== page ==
Women seeking a balance between reason and passion is the theme of Randy Kraft’s new collection of short stories, ‘Rational Women’ published earlier this month. They raise the question: are women the rational beings they mean to be?
Kraft will discuss and sign her book at 4 p.m. on Sunday, March 22 at Laguna Beach Books, 1200 S. Coast Hwy.
The stories revolve around first-world, contemporary females of all ages and in all stages of life who make supposedly reasonable decisions about relationships and lifestyles, but which, too often, deny the passions of the heart. Or, the reverse. On a business trip to Lucerne, a widow follows a stranger into the old town… A chemistry professor’s marriage implodes when his wife compounds her discontent… A white novelist writing about racism confronts the disdain of a black critic… A teacher takes her elementary students’ futures into her own hands … An empty-nester confronts an unexpected obstacle to fulfilling her dream… A late-life PhD candidate discovers her ex-husband still has a hold on her heart… A businesswoman questions her values when she learns her dead mother was never buried… A newspaper editor comes face-to-face with her biases when she misses the heart of a story… A once aspiring sculptor struggles to mold her newborn… A model citizen considers her crimes while at court to argue a minor trespass… While in Paris to satisfy her mother’s last wish, a docile office manager’s future takes an unexpected turn.
The take away is that while reason may censor emotion, passion has a way of undermining rationality.
Kraft says that although short stories are her favorite format, writing them is “very difficult.” Citing the need for clarity, brevity and “some punches,” she started with 15 stories, cut down to 11 over three years, and started over at least once.
“In a good short story, something is unfolding, and what came before, or what follows, is less significant than where we are,” she wrote in Women Writers, Women(s) Books on booksbywomen.org earlier this month.
Kraft was born and raised in New York City. She grew up as “a street urchin” but discovered she was “a geek” by the time she graduated from the Bronx High School of Science. She earned a bachelor’s degree in English at Hunter College, a master’s degree at Pace University, and another master’s degree in writing at Manhattanville College. She raised her family in southern Connecticut, “close enough to Manhattan to stay sane.”
Fourteen years ago, Kraft decided she needed a change. “I knew what was around every corner in my New York life,” she said. After visiting her daughter in San Diego several times, Kraft decided she’d give California a try.
“I fell for the lifestyle, the weather, the beaches,” she said. Settling in Laguna Beach, her plan was to “try it for a year.” Three weeks later she landed a job covering city hall for the Independent. Time passed, a year came and went and Kraft went on to consult in marketing and communications for Friendship Shelter and the Laguna Beach Seniors. She became a newsletter writer for a small bookstore; the buyer at Laguna Beach Books and a novelist.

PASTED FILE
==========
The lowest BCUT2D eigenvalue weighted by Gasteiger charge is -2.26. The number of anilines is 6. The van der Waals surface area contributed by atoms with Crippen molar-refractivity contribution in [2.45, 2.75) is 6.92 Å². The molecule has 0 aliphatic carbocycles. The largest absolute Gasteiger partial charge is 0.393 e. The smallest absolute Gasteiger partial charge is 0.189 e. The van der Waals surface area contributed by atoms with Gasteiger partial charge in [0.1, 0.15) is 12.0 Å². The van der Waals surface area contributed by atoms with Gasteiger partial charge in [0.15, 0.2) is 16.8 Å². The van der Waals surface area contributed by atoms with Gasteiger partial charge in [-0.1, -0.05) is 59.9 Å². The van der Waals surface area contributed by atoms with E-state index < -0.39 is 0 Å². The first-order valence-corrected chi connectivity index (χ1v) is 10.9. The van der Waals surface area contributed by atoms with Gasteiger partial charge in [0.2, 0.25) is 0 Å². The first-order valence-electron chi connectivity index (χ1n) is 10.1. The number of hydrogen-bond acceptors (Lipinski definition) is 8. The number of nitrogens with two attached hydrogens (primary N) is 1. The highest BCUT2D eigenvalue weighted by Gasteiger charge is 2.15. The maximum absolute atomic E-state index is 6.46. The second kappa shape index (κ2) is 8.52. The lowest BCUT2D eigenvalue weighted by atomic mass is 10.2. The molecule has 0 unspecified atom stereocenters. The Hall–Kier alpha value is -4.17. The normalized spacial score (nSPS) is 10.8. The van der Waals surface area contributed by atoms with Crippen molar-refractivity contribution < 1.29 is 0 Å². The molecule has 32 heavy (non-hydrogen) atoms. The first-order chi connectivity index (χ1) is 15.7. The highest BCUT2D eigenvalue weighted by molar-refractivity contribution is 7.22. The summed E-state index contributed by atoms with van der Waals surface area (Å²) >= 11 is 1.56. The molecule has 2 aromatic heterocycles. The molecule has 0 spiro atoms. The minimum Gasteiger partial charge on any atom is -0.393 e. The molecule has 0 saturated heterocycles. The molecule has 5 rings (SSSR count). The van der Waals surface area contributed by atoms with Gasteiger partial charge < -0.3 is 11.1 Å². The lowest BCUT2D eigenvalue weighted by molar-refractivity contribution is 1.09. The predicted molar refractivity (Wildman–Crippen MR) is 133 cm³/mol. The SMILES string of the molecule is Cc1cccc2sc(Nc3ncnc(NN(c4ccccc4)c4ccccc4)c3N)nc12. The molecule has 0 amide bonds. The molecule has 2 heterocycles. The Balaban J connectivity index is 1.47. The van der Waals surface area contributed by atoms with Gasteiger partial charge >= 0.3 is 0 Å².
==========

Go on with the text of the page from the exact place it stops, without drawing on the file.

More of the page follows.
In January 2014, she self-published her first novel, “Colors of the Wheel.” Through the lives of three families – black, white and brown – the novel explores the challenges of blended families in contemporary America.
“I never set out to write a book about race,” she said. The genesis of the book for which she did an “enormous amount of research and interviews” was based on a response she wrote to the Tillie Olsen story, “I Stand Here Ironing,” that she wrote in graduate school. Over six years, she built a cast of characters: women, activists, lesbians — all living in the shadow of race.
Her second novel “Signs of Life” published in 2016 explores the right to die and the nature of grief in a culture that focuses on gains over losses. The deal for the book died when her publishing house was taken over by new owners. Instead of bowing to defeat, Kraft re-edited the book and found a new publisher.
Kraft is also a playwright. While visiting Mexico she took a playwriting class. She wrote the one-act “Off Season” which was accepted and performed at the first short play festival in San Miguel de Allende in 2013.
Although Kraft says she is retired she is planning to write two more books, one of which has a historical setting and will “take a lot of time to research.” Her recent work has appeared in the literary magazines Typishly, Jewish Literary Journal, Parhelion, WriteLaunch, and Literary Mama.
Additionally, Kraft is coaching two aspiring writers who sought her out on recommendations from mutual acquaintances. While she discusses their stories and characters with them, she also gives them reading recommendations. Personally, she loves the short stories by Alice Munro that she calls “capsule novels,” the “layered stories” of Tessa Hadley, and the works of Irish writers Edna O’ Brien and William Trevor.
RSVP to the free event for “Rational Women” on March 22 using the upcoming events tab at Launabeachbooks.com
Correction: In an earlier version of this story it is stated that Kraft wrote the story “I Stand Here Ironing.” In fact the story was written by Tillie Olsen. Kraft wrote a response to the story while in graduate school. The author regrets the mistake.
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